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If Your Employees Trash You Online, What Can You Do?

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Sometimes employees use poor judgment, posting things on social media that they – or you – regret. They criticize their bosses, complain about customers, or worse, they might reveal proprietary information that could spell disaster for your company.

You may assume that you have to worry mostly about young employees who practically live on social media. But that’s not always the case. The TV show, “20/20” recently devoted an episode to people who got fired for what they posted online. One of them was a highly paid CEO who disagreed with the religious convictions of a restaurant owner. So he filmed himself taking it out on an innocent low-level employee. Proud of the video, he posted it online. The next day, his employer fired him. And so did a subsequent employer when the video was discovered. Now he’s on food stamps.


These days, employees who get fired for imprudent postings are turning to the National Labor Relations Board (NLRB) for support. Often, they win.

One area where the NLRB has gained much ground is “concerted activity.”What’s that? It’s when two or more of your employees get together on social media to talk about work. That, they say, is protected speech. The NLRB calls it “the new water cooler,” meaning two or more of your employees can complain about their jobs online and, in general, they have more protection than if just one employee posts complaints.

Employees can also prevail if they can show that, when they posted comments, their social media privacy settings were high enough that only a select group of friends should be expected to see the posting. Presumably that means complaining online is no different than complaining to your family and friends at the dinner table.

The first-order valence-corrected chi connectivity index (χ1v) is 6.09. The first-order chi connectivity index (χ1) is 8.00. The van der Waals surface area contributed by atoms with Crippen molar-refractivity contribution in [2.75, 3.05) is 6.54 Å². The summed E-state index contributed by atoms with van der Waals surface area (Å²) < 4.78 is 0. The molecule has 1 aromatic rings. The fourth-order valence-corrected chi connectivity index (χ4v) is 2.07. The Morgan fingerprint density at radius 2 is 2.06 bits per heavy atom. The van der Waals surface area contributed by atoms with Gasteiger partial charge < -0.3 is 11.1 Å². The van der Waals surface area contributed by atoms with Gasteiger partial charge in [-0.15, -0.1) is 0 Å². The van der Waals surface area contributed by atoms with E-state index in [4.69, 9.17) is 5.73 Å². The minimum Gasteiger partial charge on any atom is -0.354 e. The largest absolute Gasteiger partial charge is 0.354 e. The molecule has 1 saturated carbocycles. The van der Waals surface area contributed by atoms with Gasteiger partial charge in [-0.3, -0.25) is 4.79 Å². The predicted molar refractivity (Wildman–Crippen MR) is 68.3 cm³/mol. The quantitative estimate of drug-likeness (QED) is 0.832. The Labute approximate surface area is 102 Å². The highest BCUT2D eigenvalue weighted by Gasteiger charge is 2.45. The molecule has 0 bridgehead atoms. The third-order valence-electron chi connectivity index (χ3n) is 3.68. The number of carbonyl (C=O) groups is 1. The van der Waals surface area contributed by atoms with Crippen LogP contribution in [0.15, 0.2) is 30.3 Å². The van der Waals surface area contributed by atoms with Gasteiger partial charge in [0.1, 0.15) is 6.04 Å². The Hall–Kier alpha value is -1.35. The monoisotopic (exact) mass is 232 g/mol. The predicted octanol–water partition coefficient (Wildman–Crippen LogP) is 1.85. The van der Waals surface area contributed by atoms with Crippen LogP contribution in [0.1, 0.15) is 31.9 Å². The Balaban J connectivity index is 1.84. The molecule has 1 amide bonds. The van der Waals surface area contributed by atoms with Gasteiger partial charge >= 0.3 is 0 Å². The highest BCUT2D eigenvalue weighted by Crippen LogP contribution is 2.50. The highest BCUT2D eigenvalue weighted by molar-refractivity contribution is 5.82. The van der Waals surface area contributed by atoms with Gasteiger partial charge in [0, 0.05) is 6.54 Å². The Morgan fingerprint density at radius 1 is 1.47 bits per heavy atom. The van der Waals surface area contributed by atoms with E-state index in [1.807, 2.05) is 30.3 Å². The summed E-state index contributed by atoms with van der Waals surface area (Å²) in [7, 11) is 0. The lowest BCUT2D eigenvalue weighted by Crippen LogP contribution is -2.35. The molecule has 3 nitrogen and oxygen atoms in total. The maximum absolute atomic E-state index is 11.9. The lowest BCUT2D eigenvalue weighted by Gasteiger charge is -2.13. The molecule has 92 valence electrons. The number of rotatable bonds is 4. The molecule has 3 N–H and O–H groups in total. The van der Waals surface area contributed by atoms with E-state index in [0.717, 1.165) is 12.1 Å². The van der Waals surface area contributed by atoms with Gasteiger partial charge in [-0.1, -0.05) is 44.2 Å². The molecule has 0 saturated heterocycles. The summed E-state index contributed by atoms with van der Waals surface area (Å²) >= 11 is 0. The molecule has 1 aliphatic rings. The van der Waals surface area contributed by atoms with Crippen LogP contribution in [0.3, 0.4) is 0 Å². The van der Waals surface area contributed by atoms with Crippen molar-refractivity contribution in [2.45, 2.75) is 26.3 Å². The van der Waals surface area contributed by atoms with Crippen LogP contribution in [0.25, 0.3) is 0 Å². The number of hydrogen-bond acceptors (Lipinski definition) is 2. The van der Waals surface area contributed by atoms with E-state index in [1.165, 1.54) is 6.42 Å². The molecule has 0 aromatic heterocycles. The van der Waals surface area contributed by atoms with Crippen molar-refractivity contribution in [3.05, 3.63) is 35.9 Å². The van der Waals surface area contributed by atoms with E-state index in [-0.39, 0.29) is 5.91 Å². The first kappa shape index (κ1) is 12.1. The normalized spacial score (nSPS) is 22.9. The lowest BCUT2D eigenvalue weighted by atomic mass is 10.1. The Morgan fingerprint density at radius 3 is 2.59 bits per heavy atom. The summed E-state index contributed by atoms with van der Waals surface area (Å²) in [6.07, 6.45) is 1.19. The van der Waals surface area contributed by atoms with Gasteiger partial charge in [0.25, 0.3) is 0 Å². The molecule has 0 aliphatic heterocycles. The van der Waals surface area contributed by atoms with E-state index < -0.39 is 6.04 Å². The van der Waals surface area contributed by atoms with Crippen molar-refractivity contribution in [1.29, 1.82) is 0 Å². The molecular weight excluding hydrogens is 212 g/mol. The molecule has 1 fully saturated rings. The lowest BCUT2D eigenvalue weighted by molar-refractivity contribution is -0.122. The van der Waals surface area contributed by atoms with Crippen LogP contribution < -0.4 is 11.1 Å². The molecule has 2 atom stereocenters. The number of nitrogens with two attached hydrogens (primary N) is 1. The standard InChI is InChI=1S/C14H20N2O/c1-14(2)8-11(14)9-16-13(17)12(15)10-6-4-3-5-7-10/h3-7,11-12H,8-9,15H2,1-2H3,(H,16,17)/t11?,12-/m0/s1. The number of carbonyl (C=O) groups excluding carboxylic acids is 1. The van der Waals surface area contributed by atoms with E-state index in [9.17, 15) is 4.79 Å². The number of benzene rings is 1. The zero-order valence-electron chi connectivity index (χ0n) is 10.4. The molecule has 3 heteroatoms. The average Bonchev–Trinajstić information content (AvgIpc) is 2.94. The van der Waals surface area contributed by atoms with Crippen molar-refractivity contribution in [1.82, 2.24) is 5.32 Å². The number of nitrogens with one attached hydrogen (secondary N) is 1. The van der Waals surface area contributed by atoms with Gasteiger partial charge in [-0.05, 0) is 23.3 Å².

What Can You Do?

Employees seem to have a growing list of rights as agencies like the NLRB stand ready to represent them. But that doesn’t mean they can say anything they want to with immunity. Some have been terminated and lost their NLRB cases. The key for you is in crafting a social media policy – with the help of an attorney – that complies with state, federal, and local law, and that is not too broad or too restrictive.

Here are some points to consider when establishing your policy.

  • Make sure your employees read, understand, and sign the policy.
  • Include consequences for violating the policy.
  • State that employees are never to reveal proprietary information.
  • Inform employees if they post online at work, they must clearly state that the views they express are strictly their own, not the employer’s, and they must not include anything that would identify your company: a logo, a uniform, an e-mail address that includes the company name, nothing.

Employers should reserve the right to request that specific topics be avoided, like complaining about customers. Here’s a real example of how this can work.

When a Texas Roadhouse waitress ranted on Facebook about a skimpy tip left by a customer, the customer saw the post and complained to the restaurant. Even though the waitress didn’t name the employer or the customer, management successfully fired her because of the policy in place which read:

“Texas Roadhouse does not tolerate offensive language towards guests, whether it occurs online, offline, or even in the parking lot.”

With the prevalence of social media activity today, impulsive mistakes could happen that will require you to discipline or terminate. To minimize your risk, set a strong, clear policy, spell out consequences, and remind your staff that by working for you, they have agreed to your policy.

Teresa Ambord

Posted In: Management, Money, Technology

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